In Texas, Those Laying The Foundation May Pay The Price | KERA News

In Texas, Those Laying The Foundation May Pay The Price

Apr 10, 2013

Five Stories that have North Texas Talking: The dangers of working construction in the Lone Star State, Texas gets scolded by locavores, late-blooming flowers could indicate epic foliage finale and more.

Texas’ $54 billion-per-year construction industry is getting a hard look, and the picture isn’t very flattering. The University of Texas has teamed up with the Workers Defense Project to dissect everything from wages to working conditions. What they’ve uncovered has a bleak bottom line; large, affordable homes in Texas are built on the backs of undocumented workers and hazardous practices.

The report finds that about half of the million or so construction workers in the Lone Star State are undocumented. Some are paid as little as $4 or $5 per hour and wage theft, or not paying workers at all, is also common. Texas also allows construction workers to be classified as independent contractors instead of employees. That means a boss doesn’t have to withhold taxes, pay overtime or workers’ compensation.

Turning to working conditions, more construction workers die in Texas than any other state, almost 11 deaths per 100,000 workers were reported in 2010. California’s rate is less than half that. Texas is also the only state in the nation without mandatory workers’ comp. Tomorrow on NPR’s Morning Edition reporter Wade Goodwyn will examine the Texas construction industry from the contractor’s perspective. [NPR]

  • Dead Last For Local Eats: Despite inventive restaurants popping up in the Metroplex that boast a loving relationship with area farmers, Texas claimed last place on Stroll’s 2013 Locavore Index, which ranks states in terms of commitment to local food.  The formula uses farmers markets, consumer-supported agriculture operations (CSAs) and food hubs in its per-capita comparison of consumers’ interest in eating local. Vermont won the top spot, followed by Maine and New Hampshire. Bottom feeding along with Texas were Florida, Louisiana and Arizona.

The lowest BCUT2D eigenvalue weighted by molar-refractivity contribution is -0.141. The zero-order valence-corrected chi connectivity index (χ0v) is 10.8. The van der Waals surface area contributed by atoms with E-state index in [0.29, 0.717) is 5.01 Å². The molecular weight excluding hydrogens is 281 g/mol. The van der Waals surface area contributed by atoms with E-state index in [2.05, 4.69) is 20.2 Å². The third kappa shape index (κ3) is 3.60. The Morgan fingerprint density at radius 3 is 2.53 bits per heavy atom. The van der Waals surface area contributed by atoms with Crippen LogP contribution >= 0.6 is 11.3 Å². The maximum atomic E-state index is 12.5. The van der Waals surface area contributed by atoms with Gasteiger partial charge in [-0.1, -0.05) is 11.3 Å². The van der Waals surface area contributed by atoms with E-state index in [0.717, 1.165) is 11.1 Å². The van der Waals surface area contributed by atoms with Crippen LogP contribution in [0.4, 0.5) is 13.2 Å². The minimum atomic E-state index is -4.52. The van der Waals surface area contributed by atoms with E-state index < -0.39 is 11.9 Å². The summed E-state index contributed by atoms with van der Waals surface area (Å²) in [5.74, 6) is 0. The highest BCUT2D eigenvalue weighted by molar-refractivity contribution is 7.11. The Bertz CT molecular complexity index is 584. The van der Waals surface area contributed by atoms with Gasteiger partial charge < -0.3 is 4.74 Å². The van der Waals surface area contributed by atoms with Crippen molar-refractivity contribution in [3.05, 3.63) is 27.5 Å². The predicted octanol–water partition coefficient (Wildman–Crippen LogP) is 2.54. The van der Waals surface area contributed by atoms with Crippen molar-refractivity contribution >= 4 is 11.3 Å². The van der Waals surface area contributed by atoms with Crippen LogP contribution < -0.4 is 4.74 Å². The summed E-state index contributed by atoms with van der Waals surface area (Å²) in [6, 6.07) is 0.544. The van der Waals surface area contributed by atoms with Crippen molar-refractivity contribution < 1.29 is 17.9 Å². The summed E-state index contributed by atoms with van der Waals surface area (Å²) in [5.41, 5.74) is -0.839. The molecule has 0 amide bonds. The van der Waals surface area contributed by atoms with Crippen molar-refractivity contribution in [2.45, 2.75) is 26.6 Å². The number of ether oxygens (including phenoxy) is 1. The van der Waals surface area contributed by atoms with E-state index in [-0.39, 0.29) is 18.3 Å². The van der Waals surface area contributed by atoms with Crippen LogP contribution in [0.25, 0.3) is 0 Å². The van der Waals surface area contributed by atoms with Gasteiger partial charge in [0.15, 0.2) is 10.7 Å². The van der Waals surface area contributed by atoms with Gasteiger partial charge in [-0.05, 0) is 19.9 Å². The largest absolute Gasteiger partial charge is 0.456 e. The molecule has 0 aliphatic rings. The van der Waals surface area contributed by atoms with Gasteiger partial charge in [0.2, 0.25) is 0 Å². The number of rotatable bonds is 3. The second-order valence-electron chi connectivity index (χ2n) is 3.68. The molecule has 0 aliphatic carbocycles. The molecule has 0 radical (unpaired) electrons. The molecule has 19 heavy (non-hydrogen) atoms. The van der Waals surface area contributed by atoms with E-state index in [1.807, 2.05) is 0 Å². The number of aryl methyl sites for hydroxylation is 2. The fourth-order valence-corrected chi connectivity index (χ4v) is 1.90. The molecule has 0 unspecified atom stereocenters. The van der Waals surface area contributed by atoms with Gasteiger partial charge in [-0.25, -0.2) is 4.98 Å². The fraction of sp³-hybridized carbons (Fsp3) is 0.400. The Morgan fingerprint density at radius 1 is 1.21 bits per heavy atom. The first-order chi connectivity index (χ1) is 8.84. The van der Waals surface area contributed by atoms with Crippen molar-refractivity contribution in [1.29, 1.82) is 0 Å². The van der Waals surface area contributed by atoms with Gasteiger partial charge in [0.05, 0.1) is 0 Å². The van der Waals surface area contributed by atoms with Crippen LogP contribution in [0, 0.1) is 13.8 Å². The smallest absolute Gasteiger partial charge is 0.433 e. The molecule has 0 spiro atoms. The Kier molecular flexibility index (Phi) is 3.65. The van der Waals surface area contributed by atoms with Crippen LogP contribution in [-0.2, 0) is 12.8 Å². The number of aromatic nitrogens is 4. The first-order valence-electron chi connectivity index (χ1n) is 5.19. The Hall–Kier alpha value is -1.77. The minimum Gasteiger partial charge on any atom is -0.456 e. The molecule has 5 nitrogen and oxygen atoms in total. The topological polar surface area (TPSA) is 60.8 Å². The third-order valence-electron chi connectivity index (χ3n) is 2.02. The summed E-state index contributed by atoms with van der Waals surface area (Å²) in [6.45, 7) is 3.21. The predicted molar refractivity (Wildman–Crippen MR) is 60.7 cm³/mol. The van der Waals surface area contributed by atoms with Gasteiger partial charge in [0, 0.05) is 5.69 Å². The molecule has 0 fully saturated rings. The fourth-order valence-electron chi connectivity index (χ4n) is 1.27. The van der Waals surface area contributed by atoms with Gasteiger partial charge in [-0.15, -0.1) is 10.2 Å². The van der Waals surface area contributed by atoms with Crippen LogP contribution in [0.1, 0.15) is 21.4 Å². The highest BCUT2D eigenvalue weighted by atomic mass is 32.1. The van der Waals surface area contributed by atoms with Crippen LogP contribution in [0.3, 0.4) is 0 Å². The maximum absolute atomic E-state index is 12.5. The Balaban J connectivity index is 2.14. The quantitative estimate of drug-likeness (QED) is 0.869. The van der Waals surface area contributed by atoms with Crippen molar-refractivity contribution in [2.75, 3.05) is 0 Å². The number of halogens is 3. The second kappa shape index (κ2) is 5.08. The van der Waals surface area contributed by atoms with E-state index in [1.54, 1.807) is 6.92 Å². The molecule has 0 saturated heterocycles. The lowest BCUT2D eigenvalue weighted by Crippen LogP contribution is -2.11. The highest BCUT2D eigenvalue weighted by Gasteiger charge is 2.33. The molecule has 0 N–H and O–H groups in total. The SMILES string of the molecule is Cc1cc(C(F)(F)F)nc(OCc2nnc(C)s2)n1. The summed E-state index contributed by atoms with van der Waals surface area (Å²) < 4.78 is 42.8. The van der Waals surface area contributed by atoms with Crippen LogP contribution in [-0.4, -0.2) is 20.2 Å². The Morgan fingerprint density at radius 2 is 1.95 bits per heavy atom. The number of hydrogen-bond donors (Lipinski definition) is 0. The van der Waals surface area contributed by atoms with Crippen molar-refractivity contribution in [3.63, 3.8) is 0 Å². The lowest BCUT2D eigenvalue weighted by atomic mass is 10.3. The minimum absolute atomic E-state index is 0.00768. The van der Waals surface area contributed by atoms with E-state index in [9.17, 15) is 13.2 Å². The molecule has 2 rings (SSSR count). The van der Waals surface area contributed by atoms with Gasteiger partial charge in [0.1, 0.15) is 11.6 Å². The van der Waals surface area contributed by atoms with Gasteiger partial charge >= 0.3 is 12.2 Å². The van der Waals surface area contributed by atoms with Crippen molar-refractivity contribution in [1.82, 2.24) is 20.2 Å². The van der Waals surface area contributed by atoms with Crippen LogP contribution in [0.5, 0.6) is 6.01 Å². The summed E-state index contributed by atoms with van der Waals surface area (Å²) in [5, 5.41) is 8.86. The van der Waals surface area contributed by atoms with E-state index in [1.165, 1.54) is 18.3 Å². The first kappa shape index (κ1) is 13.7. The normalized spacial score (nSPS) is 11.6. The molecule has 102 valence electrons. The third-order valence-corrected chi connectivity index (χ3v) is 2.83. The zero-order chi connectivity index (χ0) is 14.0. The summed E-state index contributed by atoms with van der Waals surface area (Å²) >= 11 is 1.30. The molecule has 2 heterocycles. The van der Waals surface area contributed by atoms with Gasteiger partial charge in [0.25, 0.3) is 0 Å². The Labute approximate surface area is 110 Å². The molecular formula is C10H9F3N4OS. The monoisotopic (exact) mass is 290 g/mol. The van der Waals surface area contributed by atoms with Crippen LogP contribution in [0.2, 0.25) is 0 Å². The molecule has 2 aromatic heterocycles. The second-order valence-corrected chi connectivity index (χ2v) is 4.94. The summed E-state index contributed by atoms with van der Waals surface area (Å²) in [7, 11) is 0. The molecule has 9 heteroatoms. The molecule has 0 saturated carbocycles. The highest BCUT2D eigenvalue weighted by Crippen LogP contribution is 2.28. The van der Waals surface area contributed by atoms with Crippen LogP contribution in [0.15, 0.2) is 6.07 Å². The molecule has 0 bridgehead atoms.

• Richardson ISD Channels Sundance, For Free: Critics were buzzing about “The Big Picture,” a 2012 Sundance film about the complex web of dyslexia, so Richardson ISD decided to put on a free screener for parents and students. The film focuses on the science behind the disability, dispelling some of its myths and also turns the spotlight on celebrities who’ve worked their way through it. “The Big Picture”  plays tonight at 6 p.m. at the Richardson ISD Parent’s Choice Foundation Auditorium, 701 W. Beltline Road. [Dallas Morning News] Take a look at the trailer below.

  • And You Thought Spelling ‘Guetapens’ Was Hard: The brainiacs that compete in the National Spelling Bee have a brand new hurdle to jump this year… definitions. That’s right, this May, competitors don’t just have to accurately spell words like the tongue twister above, they also need to know what they mean; in this case ambush, snare, or trap. Scripps officials say the vocab bee won’t be televised onstage; it will be a computer based test that factors into the score. Do you think the new rules will challenge Plano ISD’s Chetan Reddy? He’s heading to the National Bee for the fourth straight year. [NPR]
  • Expect A Grand Wildflower Finale: Cooler weather may have delayed the peak of some Texas wildflowers, but experts say that might mean the best is yet to come. At the Lady Bird Johnson Wildflower Center, horticulturalists say there could be a late season bloom boom and the recent rain has done nothing but help. Speaking of flora, the Ennis Bluebonnet Trails Festival starts April 20. The Ennis Convention and Visitors Bureau is open seven days a week this month only to help bluebonnet seekers. [KUT]